Automation Supports a Productive, Safe Warehouse Environment

Although automation and use of robots to improve efficiency, productivity and employee safety are the norm throughout the manufacturing industry, the warehouse and distribution industry has been slower to adopt automation technology. While the same benefits of automation apply, barriers such as cost justification, flexibility of systems and lack of awareness of emerging technologies are reasons for continued reliance on manual operations.

Interest in automation is increasing, however, says Bob Hoffman, director of sales support and strategy for MHI member Grenzebach. “The ProMat show this year had a higher percentage of serious customers,” he explains. “I think there may be a growth of investable income within the industry, and people see the opportunity to prepare for the years to come.”

Another reason for the increased interest is awareness of the value automation adds to a distribution center or warehouse operation, says Tom Kaminski, chief executive officer of MHI member Egemin Automation. Automation allows people to focus on more complex tasks versus repetitive tasks that can be handled by a robot. “In some situations, such as a cold storage warehouse where employees have limited time they can spend in a freezer, using a robot or automated guided vehicle (AGV) to handle tasks improves productivity because they are not required to leave the space as often for safety reasons,” he explains.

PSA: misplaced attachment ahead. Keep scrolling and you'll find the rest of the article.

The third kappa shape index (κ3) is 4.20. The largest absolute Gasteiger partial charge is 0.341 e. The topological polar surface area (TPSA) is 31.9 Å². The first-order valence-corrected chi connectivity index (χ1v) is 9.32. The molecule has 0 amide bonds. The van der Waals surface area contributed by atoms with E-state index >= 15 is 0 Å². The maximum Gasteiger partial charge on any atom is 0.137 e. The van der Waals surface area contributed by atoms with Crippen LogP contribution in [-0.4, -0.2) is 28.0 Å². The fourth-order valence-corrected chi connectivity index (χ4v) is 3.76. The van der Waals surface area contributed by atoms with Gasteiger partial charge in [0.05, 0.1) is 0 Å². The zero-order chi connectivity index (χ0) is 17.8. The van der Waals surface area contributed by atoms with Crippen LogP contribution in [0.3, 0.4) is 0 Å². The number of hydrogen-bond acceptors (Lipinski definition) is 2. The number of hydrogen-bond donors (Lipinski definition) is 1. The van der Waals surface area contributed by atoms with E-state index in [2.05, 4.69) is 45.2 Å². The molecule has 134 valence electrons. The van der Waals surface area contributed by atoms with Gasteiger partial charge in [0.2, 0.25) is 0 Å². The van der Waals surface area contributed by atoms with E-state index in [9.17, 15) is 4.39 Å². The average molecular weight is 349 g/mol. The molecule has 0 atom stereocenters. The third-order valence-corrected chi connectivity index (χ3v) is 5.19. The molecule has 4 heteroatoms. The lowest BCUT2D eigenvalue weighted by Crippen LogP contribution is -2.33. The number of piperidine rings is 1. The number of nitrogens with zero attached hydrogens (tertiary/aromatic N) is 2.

Acceptance of automation from top level management to front-line employees is also expanding due to the proliferation of technology in everyone’s day-to-day life, points out Kaminski. “Introduction of technology such as robots or mobile systems is easier because the concepts are familiar,” he says.

One benefit of technology that is often overlooked is the aging workforce, says Hoffman. By reducing the physical demands of the job, as well as the risk of injury, experienced employees can stay on the job longer and younger workers are more likely to consider working in a warehouse, he says.

By Sheryl Jackson

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